I am curious as to how many days we have precipitation in Chicago.
A review of Chicago’s precipitation records for the entire period of official records, 1871 through 2016, reveals that measurable precipitation (0.01 inch or greater) falls on 125 days per year, or one day out of three. The precipitation is not spread evenly through the year, however. It’s most frequent in the spring and least frequent, usually, in the autumn and winter. September averages least days per year, with 8.2, and April the most, with 11.8. Precipitation of 0.01 inch is very light, and is likely not to be noticeable. Somewhat heavier precipitation, 0.10 inch or greater, ranges from 4.6 days in February to 7.1 days in May, and heavy precipitation, 1.00 inch or more, ranges from two tenths of a day in February to 1.0 days is August.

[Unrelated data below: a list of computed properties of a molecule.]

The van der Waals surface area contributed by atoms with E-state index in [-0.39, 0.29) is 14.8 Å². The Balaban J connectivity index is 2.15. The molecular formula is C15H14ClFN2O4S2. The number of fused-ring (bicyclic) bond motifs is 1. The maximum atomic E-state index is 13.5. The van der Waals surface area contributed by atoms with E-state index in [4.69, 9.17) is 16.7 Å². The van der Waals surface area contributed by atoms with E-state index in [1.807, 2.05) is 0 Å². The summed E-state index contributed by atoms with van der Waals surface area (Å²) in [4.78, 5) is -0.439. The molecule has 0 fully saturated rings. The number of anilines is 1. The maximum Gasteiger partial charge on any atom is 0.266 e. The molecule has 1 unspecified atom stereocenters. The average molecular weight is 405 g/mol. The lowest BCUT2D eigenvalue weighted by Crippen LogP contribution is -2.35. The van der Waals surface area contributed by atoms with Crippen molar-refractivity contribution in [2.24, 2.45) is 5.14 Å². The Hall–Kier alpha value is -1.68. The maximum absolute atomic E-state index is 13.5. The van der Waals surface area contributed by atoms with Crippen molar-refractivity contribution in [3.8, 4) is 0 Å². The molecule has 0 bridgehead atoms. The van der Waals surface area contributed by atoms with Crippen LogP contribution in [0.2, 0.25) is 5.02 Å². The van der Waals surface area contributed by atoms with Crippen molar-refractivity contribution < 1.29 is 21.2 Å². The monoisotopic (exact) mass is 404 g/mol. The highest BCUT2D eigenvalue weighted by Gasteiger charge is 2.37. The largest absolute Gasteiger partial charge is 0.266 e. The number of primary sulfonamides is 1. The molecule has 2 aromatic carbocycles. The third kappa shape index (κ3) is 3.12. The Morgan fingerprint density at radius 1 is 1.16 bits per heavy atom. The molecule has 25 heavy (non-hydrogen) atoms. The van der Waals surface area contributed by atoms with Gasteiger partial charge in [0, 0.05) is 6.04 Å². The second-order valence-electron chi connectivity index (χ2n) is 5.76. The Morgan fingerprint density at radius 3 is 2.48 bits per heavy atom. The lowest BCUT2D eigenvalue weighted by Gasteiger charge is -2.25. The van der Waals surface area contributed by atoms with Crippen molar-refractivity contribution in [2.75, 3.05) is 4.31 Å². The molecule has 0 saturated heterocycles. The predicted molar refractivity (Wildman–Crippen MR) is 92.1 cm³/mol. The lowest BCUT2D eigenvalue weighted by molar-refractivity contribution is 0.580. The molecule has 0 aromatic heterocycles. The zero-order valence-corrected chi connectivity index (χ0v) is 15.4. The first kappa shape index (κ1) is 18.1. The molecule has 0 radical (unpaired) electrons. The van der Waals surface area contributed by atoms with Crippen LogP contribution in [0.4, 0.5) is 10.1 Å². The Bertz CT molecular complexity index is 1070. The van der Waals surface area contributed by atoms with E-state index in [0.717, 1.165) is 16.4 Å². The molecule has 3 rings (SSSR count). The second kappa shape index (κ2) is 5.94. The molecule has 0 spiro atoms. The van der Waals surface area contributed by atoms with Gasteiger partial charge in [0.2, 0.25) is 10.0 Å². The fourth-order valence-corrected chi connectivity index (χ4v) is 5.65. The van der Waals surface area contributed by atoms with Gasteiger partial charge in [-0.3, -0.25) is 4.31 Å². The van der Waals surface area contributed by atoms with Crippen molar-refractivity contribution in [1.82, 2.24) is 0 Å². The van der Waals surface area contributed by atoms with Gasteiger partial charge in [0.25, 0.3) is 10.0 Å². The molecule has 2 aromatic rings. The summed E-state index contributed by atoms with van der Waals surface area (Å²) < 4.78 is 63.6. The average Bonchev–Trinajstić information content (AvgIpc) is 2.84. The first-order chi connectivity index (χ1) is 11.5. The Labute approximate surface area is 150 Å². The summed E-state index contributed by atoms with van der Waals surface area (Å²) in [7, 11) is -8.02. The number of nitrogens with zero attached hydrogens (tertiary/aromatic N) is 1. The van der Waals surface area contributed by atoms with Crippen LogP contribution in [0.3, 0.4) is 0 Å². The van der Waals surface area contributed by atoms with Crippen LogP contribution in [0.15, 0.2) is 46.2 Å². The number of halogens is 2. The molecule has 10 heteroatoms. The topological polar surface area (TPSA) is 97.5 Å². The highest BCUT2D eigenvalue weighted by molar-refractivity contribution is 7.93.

It should be noted that these figures are merely averages; precipitation occurrences in Chicago’s rough-and-tumble climate often vary greatly from the averages in any given year. In the years from about 1970 onward, heavy precipitation totals have been occurring more frequently in the late summer and early autumn (especially August and September).
Precipitation intensity is important also. Cold-season precipitation ends to be long-duration, though of light intensity. Snow, whose water content is usually less than rain, tends to last longer. And summer thunderstorms, while often delivering greater rainfall totals, are usually of relatively short duration.